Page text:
Asian American Mental Health Resources

May is both Mental Health Awareness Month and Asian American and Pacific Islander Heritage Month (AAPI for short). The more you think about it, the more the two sharing a month kind of makes sense: Asian American teen girls have the highest rates of depressive symptoms of any ethnic and gender group, Southeast Asian Americans experience high stress due to the threat of deportations, and Asian adolescents who face racial discrimination are more likely to experience depressive symptoms. Continue reading Asian American Mental Health Resources

What is Somatization?

Have you ever experienced an upset stomach, a tight chestclammy hands, or any other physical reaction when you’re stressed or depressed? The mind and body have an incredibly strong connection, and when you’re feeling an overwhelming amount of emotion, your brain can process it as being in danger even if the situation isn’t life-threatening, and initiates the fight-flight-freeze response. Continue reading What is Somatization?

Weekend Viewings: Social Animals

Anyone can be an influencer and have a large media presence. Some people stumble upon it, and some people don’t want it at all. Some create an account with the purpose of trying to get high traffic and sponsorships, while some just happen to have a post go viral and find themselves dealing with the outcomes, both good and bad.

Instagram helps foster creativity. Like any other social media platform, there are a fair amount of influencers, but Instagram stands out because it gives you a space to show off your artwork, photography, and design expertise, whether it be the lunch you ate earlier that day or a photo of yourself in front of a mural that perfectly matches your outfit.  

The 85% of teenagers going onto Instagram at least once a month most likely do so for different reasons. There are some trends on Instagram for teens – there are meme-and-theme accountstiming is important, and they want to do their best at making their grid look aesthetically pleasing. Teens use Instagram in their own creative ways, especially for self-expression, and sometimes the results can be extreme.

This is where Social Animals comes in. The documentary was directed by Jonathan Ignatius Green and was released back in December, following the stories of three teenagers: a pageant girl from LA, a photographer from NYC, and a high schooler living in the Midwest. All their stories and experiences with the social media platform are different, but there are still noticeable trends as you watch the movie. They all use it as an outlet for something and find a purpose behind it, but they’ve also experienced harassment and rumors through the Internet, some to a harmful degree.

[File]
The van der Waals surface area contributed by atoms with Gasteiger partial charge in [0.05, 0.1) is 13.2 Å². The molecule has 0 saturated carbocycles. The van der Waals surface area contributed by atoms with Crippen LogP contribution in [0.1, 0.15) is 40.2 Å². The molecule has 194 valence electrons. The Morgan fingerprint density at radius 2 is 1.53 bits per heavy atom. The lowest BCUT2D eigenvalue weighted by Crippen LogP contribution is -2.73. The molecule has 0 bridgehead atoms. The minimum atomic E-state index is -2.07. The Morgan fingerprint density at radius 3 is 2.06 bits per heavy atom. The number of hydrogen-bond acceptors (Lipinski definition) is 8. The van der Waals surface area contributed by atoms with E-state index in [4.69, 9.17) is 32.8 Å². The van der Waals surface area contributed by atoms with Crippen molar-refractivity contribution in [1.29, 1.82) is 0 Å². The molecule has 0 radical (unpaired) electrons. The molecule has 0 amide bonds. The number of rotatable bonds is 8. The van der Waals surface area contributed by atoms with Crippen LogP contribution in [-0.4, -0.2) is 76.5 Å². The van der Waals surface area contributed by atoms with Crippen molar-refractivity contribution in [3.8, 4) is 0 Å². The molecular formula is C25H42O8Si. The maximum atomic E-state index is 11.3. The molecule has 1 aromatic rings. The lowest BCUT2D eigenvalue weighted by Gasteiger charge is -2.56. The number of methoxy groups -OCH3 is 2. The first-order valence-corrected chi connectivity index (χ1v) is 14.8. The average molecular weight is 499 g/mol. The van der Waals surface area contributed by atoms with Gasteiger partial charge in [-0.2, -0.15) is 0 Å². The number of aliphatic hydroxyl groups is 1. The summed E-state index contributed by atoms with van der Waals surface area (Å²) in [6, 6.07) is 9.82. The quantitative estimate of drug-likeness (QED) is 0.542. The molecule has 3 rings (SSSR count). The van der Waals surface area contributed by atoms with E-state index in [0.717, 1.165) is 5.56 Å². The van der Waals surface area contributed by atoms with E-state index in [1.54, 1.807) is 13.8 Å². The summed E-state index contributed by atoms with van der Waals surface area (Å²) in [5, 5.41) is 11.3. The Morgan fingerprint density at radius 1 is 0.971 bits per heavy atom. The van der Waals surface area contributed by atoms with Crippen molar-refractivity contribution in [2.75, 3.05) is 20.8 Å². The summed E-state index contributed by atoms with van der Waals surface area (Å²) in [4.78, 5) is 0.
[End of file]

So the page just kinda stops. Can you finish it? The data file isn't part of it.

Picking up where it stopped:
There’s no clear bias in the film about if social media is really good or really bad, and simply interviews the three teenagers about how they use Instagram and the consequences that have come with it. Their backgrounds and upbringings have no overlap, but the film shows the effects that social media is having on Gen Z, not just on how they interact with others, but how they see themselves.

There are also a couple of interviews with the director if you want to learn more about the process and his views on social media and its effect on adolescents.The first one even includes two of the teenagers!

The documentary is about 90 minutes long and is available on Netflix, iTunes, YouTube, and Amazon Prime.

Warning: the movie discusses mental health, but one of the adolescents talks about self-harm and her suicide attempt in detail including her parents’ reactions. If you plan to watch the movie and are sensitive towards the topic, please view with caution.


Would you watch this movie with your child? Have you seen any documentaries or videos about the effects social media is having on teenagers?

Glowmedia: Using Films to Educate

It’s hard being an adolescent today, given how much technology surrounds them, the pressures placed on their futures and successes, and criticisms from adults about how they don’t understand the younger generation. It can be even harder for adolescents who are minorities and/or have mental illnesses that include things such as anxiety or an eating disorder. Continue reading Glowmedia: Using Films to Educate